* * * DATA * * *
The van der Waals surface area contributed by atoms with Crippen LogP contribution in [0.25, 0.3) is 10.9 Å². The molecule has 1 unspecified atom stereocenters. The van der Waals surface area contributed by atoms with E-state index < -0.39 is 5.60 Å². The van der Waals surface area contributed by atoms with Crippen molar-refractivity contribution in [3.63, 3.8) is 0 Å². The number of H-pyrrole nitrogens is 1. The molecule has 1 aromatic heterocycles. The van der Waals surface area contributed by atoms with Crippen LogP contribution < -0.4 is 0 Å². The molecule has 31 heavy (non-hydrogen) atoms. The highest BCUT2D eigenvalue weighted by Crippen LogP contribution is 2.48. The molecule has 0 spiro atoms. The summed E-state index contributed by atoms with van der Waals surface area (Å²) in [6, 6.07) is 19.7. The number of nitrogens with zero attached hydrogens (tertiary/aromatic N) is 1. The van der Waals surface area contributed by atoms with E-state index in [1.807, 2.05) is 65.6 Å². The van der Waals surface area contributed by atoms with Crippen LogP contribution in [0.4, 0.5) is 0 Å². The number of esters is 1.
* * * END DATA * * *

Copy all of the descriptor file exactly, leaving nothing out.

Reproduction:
The van der Waals surface area contributed by atoms with Crippen LogP contribution in [0.25, 0.3) is 10.9 Å². The molecule has 1 unspecified atom stereocenters. The van der Waals surface area contributed by atoms with E-state index < -0.39 is 5.60 Å². The van der Waals surface area contributed by atoms with Crippen molar-refractivity contribution in [3.63, 3.8) is 0 Å². The number of H-pyrrole nitrogens is 1. The molecule has 1 aromatic heterocycles. The van der Waals surface area contributed by atoms with Crippen LogP contribution < -0.4 is 0 Å². The molecule has 31 heavy (non-hydrogen) atoms. The highest BCUT2D eigenvalue weighted by Crippen LogP contribution is 2.48. The molecule has 0 spiro atoms. The summed E-state index contributed by atoms with van der Waals surface area (Å²) in [6, 6.07) is 19.7. The number of nitrogens with zero attached hydrogens (tertiary/aromatic N) is 1. The van der Waals surface area contributed by atoms with E-state index in [1.807, 2.05) is 65.6 Å². The van der Waals surface area contributed by atoms with Crippen LogP contribution in [0.4, 0.5) is 0 Å². The number of esters is 1.